Al Davis was born in Brockton, Massachusetts on July 4, 1929 but grew up in Brooklyn N.Y. after his family moved there in 1934.
Davis graduated from high school in January 1947 and immediately enrolled at Wittenberg College in rural Ohio. In mid-1947, he transferred to Syracuse University.
Although Davis repeatedly tried out for the various varsity teams, the height of his athletic career at Syracuse was riding the pine for the junior varsity baseball team.
In 1948, Davis briefly transferred to Hartwick College in New York State but soon returned to Syracuse.
Despite Davis’ lack of athletic success, he became interested in football strategy attending the football team’s practices until the head coach asked him to leave, because Davis was taking notes.
Davis also took the academic courses in football strategy which were usually only attended by players.
EARLY COACHING CAREER
After graduating in May 1950 with a Bachelor of Arts degree in English, Davis looked for a position on a college football coaching staff.
After numerous rejections, Davis was hired as the freshman football coach at Adelphi University on Long Island.
In 1952 Davis was inducted into the Army and started to coach one of the bases football squads.
After leaving the Army Davis worked as a free lance scout for the Baltimore Colts of the NFL for a year. After advising the Colts on which Army players to offer contracts to or draft as they returned to civilian life.
In January 1955 Davis was hired by The Citadel as an assistant to newly-hired head coach John Sauer. During games, Davis called plays from the press box and began the season by winning five of their first six games.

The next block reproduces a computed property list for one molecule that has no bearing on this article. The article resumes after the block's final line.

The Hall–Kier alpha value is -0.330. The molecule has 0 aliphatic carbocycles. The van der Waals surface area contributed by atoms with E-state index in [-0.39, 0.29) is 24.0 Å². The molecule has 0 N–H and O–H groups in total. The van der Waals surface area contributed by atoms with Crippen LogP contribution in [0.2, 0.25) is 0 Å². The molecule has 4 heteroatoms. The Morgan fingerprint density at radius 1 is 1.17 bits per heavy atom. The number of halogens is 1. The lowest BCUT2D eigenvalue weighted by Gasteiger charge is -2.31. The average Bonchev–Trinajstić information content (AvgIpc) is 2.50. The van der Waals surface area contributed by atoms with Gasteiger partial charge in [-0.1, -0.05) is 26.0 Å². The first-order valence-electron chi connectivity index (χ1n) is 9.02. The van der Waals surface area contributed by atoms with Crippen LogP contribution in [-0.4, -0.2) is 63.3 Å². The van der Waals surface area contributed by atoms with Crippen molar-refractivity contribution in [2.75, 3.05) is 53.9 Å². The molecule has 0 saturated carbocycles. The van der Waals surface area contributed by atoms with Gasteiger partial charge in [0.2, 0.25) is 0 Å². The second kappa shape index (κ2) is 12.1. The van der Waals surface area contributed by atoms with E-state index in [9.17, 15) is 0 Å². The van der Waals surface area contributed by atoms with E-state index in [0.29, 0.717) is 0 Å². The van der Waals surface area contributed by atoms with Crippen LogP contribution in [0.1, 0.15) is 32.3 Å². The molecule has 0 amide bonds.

Davis’ next job was as an assistant coach at the University of Southern California (USC).
Head Coach Don Clark relied heavily on Davis and they won the Pacific Coast Conference championship.
Davis was then hired as backfield coach by the Los Angeles Chargers of the startup American Football League. One player that Davis recommended to the Chargers was wide receiver Lance Alworth, who was also drafted by the NFL San Francisco 49ers.
In order to secure Alworth, Davis signed him under the goalposts after his final college game while 49ers head coach Red Hickey watched helplessly from the stands.
After the 1962 season, Raiders general partner F. Wayne Valley hired Davis as head coach and general manager. At 33, Davis became the youngest person in professional football history to be head coach and general manager.
Right from the start Davis began to implement what he called the “vertical game,” an aggressive offensive strategy based on the West Coast offense developed by Chargers head coach Sid Gillman.
With Davis at the helm, the Raiders recorded their first winning season in franchise history with a record of 10–4, one more win than they had in their first three seasons combined.
In 1963 Davis was named the AFL’s Coach of the Year.
“Just win, baby” became his and the Raiders motto.
In April 1966 he was named the American Football League Commissioner.
Once again Davis went to work and commenced an aggressive campaign against the NFL by signing several of the NFL’s top players to AFL contracts.
Davis believed that the AFL would eventually be the superior league if allowed to remain separate but other AFL owners held secret meetings with the NFL without Davis, and in July the AFL and NFL announced that they were merging.
Davis was against the merger and he resigned as AFL commissioner.
RETURN TO THE RAIDERS